To extract the oils, liquid (pressurized) CO2 is injected into the plant material chamber, absorbing the oils. When the CO2 returns to a gaseous state, the residue is pure oil. Since CO2 is colorless and odorless and is completely removed when pressure keeping it as a liquid is relieved, when it is off gassed, there is no environmental or health harm done.


Maceration may seem like a complex concept, but it is nothing more than crushing or fragmenting the plant material before extracting the oils. It is the same process that is used in making a tincture, except without using alcohol.

The resulting oils are known as infused oils.

To begin the process, pound, cut or grind the dry plant material as fine as possible. It is important that the material is dry, to avoid having the oils go rancid after production. Moisture also encourages microbial growth. Use 5% Vitamin E oil to reduce the risk of rancidity.

Use a carrier oil as a solvent. Good carrier oils are olive, almond, or grapeseed oil. These also absorb into the skin more safely and efficiently than petroleum oils, making them suitable for massage oils or topical applications.

Mix the oil and plant material and store in a closed glass container. Allow the mix to stand for a week or two, shaking occasionally to mix. Then, strain the solid residue out. Press the oily solids to retrieve more of the oil. Lastly, clarify the liquids using filtration. Cheesecloth works well for this purpose.

Pour the end product into an airtight container and store in a cool, dark place for up to twelve months.


This is a fancy name for one of the oldest methods of volatile oil extraction. Using either animal fat or vegetable fat, oils are drawn from the delicate flowers, buds, and petals, by pressing the plant parts into the fat. Over days, weeks or even months, the essence of the flowers is infused into the fat. Ideally, the fats are odorless and solid at room temperature. This makes coconut oil particularly useful.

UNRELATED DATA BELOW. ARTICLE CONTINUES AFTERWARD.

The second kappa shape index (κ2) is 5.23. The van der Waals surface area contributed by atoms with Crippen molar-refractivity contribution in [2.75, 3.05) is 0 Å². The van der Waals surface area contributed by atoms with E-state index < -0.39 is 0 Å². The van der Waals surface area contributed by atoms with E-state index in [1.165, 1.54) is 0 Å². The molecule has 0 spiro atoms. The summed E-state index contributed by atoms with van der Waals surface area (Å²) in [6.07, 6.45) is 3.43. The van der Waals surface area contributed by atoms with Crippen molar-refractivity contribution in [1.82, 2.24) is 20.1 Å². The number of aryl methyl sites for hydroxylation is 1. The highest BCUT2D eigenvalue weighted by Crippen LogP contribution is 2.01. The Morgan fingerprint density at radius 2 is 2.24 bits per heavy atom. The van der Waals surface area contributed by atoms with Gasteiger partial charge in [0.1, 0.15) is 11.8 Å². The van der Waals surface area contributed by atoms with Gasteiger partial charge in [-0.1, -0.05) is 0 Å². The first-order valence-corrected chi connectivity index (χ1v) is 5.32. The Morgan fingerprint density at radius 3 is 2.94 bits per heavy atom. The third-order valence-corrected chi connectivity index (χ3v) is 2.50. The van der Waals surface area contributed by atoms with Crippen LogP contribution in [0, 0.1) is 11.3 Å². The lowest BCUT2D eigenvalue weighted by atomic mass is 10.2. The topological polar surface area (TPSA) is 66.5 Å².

As the petals fatigue, or lose their color and scent to the fats, they are removed and new ones pressed into the fat. Using a hot fat speeds and intensifies the process. This method is used for the same flower parts, but also is better for heavier petals and other more dense oil-carrying plant parts.

The last steps are to wash the fats with alcohol, which removes the oils. Sometimes, the oil/alcohol is used directly as a scent (perfume or aromatherapy) and sometimes the alcohol is allowed to evaporate. The fat left behind is used to make fragrant soaps.

Cold Press Extraction

This process is similar to pressing olive oil and is employed with citrus peels and other oily or moisture-laden parts. The press separates the oils and water from the plant parts. Next, the liquids, containing suspended solids, are centrifuged to separate solids from liquids. The oils separate from the juice, generally with the oil rising to the top and being skimmed off.

Water and Steam Distillation

This process uses the same equipment as an alcohol still, and the macerated plant parts, with water, are distilled using the same process, except that steam is introduced externally to the mash mix.

Water Distillation

Delicate plant parts, like blossoms and flowers, are inserted in boiling water to separate the oils. Once the liquids cool, you can separate the small amount of oils that separates, as well as use the water as a fragrant water (rose water, etc.).